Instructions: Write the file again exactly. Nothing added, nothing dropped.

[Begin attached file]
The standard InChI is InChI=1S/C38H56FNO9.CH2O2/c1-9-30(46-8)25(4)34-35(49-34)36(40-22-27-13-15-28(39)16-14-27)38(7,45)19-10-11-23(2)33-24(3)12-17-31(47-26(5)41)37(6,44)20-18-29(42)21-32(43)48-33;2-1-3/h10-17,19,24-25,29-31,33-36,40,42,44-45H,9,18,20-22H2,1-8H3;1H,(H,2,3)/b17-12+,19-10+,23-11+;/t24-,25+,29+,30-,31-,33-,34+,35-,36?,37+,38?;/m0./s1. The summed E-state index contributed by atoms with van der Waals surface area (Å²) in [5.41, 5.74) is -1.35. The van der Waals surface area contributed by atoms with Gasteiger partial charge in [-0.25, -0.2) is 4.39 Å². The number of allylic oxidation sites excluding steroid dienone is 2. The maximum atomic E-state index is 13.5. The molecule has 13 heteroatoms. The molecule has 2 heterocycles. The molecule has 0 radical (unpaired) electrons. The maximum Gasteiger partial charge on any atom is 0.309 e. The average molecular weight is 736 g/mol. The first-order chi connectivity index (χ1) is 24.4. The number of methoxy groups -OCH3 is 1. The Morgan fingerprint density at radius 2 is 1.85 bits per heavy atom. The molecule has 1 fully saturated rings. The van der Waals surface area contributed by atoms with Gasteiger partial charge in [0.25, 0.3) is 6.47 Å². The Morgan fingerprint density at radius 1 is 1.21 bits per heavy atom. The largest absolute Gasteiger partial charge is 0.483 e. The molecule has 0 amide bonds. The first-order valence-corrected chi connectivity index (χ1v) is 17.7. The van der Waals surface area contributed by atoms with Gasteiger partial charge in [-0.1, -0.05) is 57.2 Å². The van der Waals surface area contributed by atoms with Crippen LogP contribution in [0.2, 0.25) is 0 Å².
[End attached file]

The standard InChI is InChI=1S/C38H56FNO9.CH2O2/c1-9-30(46-8)25(4)34-35(49-34)36(40-22-27-13-15-28(39)16-14-27)38(7,45)19-10-11-23(2)33-24(3)12-17-31(47-26(5)41)37(6,44)20-18-29(42)21-32(43)48-33;2-1-3/h10-17,19,24-25,29-31,33-36,40,42,44-45H,9,18,20-22H2,1-8H3;1H,(H,2,3)/b17-12+,19-10+,23-11+;/t24-,25+,29+,30-,31-,33-,34+,35-,36?,37+,38?;/m0./s1. The summed E-state index contributed by atoms with van der Waals surface area (Å²) in [5.41, 5.74) is -1.35. The van der Waals surface area contributed by atoms with Gasteiger partial charge in [-0.25, -0.2) is 4.39 Å². The number of allylic oxidation sites excluding steroid dienone is 2. The maximum atomic E-state index is 13.5. The molecule has 13 heteroatoms. The molecule has 2 heterocycles. The molecule has 0 radical (unpaired) electrons. The maximum Gasteiger partial charge on any atom is 0.309 e. The average molecular weight is 736 g/mol. The first-order chi connectivity index (χ1) is 24.4. The number of methoxy groups -OCH3 is 1. The Morgan fingerprint density at radius 2 is 1.85 bits per heavy atom. The molecule has 1 fully saturated rings. The van der Waals surface area contributed by atoms with Gasteiger partial charge in [0.25, 0.3) is 6.47 Å². The Morgan fingerprint density at radius 1 is 1.21 bits per heavy atom. The largest absolute Gasteiger partial charge is 0.483 e. The molecule has 0 amide bonds. The first-order valence-corrected chi connectivity index (χ1v) is 17.7. The van der Waals surface area contributed by atoms with Gasteiger partial charge in [-0.1, -0.05) is 57.2 Å². The van der Waals surface area contributed by atoms with Crippen LogP contribution in [0.2, 0.25) is 0 Å².